River center gets $500,000 boost from Basalt | AspenTimes.com

River center gets $500,000 boost from Basalt

Scott Condon
The Aspen Times

The Roaring Fork Conservancy’s efforts to build an educational river center in Basalt received a $500,000 boost from the town government this week.

The town will repurchase the land that it sold to the conservancy for $400,000, the same amount it sold it for. The town also will provide a $100,000 grant for site landscaping and infrastructure.

A resolution passed 5-0 by the Town Council on Tuesday night said the development of the river center “is important to the overall health and vitality of the downtown core.”

The council directed its staff last year to explore financial strategies and financing to bring the project to fruition.

The Basalt-based conservancy purchased a site adjacent to Old Pond Park in Basalt earlier this decade. The River Center would be located just west of the new Innovation Center under construction by the Rocky Mountain Institute.

Town Manager Mike Scanlon said repurchasing the property was the best way to help the conservancy advance with the project. The $400,000 will come from the Parks, Open Space and Trails fund by Jan. 31. The site will be leased to the conservancy.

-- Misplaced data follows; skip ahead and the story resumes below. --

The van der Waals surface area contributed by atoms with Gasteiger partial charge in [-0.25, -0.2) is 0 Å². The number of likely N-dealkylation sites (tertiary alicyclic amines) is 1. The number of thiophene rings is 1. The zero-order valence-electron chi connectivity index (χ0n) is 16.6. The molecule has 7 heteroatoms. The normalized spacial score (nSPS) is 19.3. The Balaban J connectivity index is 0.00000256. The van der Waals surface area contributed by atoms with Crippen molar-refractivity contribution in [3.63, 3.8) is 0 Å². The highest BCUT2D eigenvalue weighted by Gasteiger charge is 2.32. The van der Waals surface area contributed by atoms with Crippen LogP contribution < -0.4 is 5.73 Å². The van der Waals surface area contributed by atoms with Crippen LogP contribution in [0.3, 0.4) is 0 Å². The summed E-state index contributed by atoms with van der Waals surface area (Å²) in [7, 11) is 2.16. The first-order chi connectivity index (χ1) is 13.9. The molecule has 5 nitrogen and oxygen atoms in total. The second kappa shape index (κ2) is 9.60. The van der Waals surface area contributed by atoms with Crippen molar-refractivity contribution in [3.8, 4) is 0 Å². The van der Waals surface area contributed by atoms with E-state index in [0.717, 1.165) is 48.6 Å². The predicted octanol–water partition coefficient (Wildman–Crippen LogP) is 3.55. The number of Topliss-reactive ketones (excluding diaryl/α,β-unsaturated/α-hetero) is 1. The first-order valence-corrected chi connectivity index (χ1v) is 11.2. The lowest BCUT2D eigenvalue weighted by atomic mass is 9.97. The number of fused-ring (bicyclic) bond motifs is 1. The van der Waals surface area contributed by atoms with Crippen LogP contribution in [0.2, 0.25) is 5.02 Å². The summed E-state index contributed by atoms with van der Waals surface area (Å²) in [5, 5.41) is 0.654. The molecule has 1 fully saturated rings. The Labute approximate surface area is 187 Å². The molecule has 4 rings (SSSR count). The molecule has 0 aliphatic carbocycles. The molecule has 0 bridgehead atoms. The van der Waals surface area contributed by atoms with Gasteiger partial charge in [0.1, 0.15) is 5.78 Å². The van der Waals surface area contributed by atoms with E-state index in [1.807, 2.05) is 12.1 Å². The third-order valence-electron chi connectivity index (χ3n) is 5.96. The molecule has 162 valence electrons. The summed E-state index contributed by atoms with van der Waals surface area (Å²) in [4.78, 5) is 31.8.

The $100,000 grant will come from the town’s general fund.

An agreement between the town and conservancy requires that work be started on the river center by January 2018. If it is close to commencing by then, the town manager can extend the deadline by six months.

If the conservancy cannot proceed, the town has the option to purchase the land back for $400,000.

Conservancy Executive Director Rick Lofaro told the council the river center is a $3.5 million project. The organization needs to raise just less than $1 million in additional funds to cover the cost, he said.

The conservancy scaled back the center from 8,400 to 4,500 square feet. It will include an exhibition hall, education center and offices.

The Roaring Fork Conservancy works to preserve water quality and quantity in the Roaring Fork watershed.

The town government also helped Rocky Mountain Institute acquire its site, which was owned by the town.